As cloud and general computing continues to expand, the sprawling data centers whose servers and other IT equipment support it are multiplying on the ground. They take up space, use a lot of energy and by 2020 will emit more carbon dioxide than the airline industry. Today in Louisville, Kentucky, at Appliance Park, GE Appliances & Lighting unveiled a new data center that joins an elite handful of data centers that have received Platinum LEED certification from the US. Green Building Council and together point the way forward for ensuring that the inexorable increase in cloud and other computing’s earth-based infrastructure is sustainable.
Advanced security features abound, like this optical hand scanner and three monitored “man traps.”
While GE’s new facility hums with computing power—its servers are designed to operate at 18 to 24 kilowatts per cabinet—it enjoys energy savings of 34 percent compared to a typical, code-compliant building. A combination of high-efficiency cooling systems and high-density servers reduces the data center’s footprint, lowering the amount of energy needed to cool the space. Ultra-low-flow water fixtures ensure that water consumption inside the building is 42 percent less than the industry baseline; outside it’s 100 percent. Finally, GE has offset 35 percent of the predicted annual energy consumption by purchasing off-site renewable energy.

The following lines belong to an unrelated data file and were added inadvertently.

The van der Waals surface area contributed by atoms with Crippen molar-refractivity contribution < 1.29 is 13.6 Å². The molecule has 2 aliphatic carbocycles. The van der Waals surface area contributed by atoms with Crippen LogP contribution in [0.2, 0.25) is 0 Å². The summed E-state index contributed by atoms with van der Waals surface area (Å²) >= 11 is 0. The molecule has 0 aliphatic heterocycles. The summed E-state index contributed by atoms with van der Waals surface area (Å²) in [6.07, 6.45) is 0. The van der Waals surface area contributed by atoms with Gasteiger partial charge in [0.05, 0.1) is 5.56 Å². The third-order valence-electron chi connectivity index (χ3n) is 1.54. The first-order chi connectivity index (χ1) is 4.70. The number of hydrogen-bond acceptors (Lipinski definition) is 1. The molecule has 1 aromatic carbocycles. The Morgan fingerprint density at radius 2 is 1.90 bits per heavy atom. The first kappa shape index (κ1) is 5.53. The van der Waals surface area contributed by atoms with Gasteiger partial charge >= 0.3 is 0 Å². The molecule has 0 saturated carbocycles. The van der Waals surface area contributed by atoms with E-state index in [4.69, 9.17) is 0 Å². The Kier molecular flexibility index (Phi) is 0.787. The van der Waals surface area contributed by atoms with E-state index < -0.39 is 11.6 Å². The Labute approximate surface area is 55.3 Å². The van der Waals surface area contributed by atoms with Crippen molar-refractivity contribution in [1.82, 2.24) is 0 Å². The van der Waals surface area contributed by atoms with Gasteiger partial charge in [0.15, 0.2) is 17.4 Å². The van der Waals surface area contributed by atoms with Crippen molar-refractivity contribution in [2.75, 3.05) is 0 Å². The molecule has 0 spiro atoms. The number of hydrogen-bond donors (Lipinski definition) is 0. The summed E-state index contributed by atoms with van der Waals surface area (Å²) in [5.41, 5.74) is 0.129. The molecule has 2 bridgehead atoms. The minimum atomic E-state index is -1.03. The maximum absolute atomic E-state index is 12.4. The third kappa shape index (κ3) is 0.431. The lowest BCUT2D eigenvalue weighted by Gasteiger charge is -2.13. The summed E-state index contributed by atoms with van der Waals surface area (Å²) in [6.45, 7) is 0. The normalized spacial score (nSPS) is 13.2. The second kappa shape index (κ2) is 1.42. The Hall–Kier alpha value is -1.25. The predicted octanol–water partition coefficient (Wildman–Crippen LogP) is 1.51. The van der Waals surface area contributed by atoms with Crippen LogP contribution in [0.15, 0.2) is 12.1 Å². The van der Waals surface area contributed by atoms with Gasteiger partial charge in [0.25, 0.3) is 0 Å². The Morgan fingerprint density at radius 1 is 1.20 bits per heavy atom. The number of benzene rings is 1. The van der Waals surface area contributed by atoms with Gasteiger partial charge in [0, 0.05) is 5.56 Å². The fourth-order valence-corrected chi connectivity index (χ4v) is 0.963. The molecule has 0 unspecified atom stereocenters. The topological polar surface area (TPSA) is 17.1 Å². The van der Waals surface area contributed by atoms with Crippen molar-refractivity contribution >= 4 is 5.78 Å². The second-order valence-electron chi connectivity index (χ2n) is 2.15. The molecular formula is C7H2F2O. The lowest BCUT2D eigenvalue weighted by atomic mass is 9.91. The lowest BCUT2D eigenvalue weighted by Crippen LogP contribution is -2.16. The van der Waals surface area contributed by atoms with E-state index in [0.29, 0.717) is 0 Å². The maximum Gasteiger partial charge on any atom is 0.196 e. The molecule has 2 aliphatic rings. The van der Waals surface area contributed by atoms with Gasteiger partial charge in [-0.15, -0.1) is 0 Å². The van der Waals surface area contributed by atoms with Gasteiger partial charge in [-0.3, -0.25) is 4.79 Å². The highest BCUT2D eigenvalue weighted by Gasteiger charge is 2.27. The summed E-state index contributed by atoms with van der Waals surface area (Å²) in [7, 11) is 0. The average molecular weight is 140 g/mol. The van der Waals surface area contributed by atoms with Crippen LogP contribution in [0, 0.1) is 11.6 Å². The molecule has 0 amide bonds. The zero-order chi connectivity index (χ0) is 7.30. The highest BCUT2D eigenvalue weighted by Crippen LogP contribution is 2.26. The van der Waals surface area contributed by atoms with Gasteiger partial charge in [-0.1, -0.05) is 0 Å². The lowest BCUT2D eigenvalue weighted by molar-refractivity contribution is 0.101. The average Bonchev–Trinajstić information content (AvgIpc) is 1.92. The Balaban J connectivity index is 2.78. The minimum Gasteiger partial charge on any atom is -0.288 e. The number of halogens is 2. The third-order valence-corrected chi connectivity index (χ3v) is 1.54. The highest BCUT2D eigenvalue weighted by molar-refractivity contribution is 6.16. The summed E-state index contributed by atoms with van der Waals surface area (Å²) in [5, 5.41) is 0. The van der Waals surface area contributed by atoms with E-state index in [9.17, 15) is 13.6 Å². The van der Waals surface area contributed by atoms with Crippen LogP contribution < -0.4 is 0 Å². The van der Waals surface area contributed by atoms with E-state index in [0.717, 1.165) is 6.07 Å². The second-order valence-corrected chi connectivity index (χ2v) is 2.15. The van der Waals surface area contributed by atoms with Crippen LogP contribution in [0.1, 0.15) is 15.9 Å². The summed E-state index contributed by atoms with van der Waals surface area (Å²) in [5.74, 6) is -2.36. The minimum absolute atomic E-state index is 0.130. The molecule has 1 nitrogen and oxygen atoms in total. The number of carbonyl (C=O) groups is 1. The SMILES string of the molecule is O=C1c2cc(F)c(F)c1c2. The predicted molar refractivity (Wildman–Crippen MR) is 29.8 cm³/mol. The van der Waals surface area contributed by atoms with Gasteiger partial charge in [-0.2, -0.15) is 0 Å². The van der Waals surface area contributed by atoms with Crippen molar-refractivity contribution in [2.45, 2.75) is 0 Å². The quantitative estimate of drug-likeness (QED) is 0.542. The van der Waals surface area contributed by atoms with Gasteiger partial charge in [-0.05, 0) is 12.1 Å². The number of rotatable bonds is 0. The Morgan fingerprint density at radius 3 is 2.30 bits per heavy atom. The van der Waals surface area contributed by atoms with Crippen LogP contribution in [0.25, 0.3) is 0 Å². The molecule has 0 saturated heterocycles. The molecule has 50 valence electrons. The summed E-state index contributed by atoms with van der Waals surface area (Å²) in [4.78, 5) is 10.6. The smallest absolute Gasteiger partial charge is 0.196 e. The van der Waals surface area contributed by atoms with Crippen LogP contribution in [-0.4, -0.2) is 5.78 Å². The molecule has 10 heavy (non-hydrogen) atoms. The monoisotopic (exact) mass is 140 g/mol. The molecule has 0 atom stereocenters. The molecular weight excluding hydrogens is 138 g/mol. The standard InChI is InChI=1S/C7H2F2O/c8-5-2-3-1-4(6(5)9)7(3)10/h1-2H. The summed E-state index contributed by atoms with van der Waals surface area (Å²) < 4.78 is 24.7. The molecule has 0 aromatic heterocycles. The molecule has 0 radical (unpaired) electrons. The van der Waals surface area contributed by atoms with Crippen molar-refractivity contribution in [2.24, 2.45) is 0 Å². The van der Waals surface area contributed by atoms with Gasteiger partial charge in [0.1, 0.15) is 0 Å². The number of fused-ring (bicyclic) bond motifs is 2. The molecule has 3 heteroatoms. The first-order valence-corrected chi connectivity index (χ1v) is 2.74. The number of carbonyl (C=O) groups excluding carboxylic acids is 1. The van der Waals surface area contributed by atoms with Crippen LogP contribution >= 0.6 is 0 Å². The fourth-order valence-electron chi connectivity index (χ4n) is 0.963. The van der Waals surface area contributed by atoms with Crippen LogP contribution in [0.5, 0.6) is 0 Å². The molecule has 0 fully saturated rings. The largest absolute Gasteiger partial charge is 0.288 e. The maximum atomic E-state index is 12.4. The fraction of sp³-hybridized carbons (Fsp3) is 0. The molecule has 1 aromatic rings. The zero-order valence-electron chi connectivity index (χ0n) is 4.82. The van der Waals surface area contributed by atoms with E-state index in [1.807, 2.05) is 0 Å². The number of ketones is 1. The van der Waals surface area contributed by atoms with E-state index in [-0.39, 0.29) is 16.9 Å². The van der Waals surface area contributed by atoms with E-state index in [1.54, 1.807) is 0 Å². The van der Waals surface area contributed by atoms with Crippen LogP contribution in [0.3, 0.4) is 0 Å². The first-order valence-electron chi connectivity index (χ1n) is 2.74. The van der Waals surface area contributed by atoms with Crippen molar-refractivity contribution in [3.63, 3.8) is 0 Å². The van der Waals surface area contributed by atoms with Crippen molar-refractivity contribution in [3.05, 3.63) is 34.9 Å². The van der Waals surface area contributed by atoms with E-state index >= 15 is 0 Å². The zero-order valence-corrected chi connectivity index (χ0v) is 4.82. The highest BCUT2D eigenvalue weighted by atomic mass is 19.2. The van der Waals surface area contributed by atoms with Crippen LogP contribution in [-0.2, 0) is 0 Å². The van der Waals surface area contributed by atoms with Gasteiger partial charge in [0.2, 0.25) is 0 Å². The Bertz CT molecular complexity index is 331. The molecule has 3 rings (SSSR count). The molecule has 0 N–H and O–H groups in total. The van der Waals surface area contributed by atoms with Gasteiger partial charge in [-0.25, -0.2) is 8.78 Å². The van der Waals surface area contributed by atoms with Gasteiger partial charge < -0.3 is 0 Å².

The spirit behind these innovations is part of Appliance Park’s heritage: in 1954, GE bought the first commercial UNIVAC computer for the campus when it opened. In 2011, to get LEED platinum certification, an honor bestowed on only 6 percent of LEED certified building, GE: maintained 98.3 percent of existing, unused factory space; sourced 50.7 percent of construction materials regionally; used 30.2 percent recycled materials in construction; and recycled 85.4 percent of on-site generated construction waste.
Read more about today’s announcement.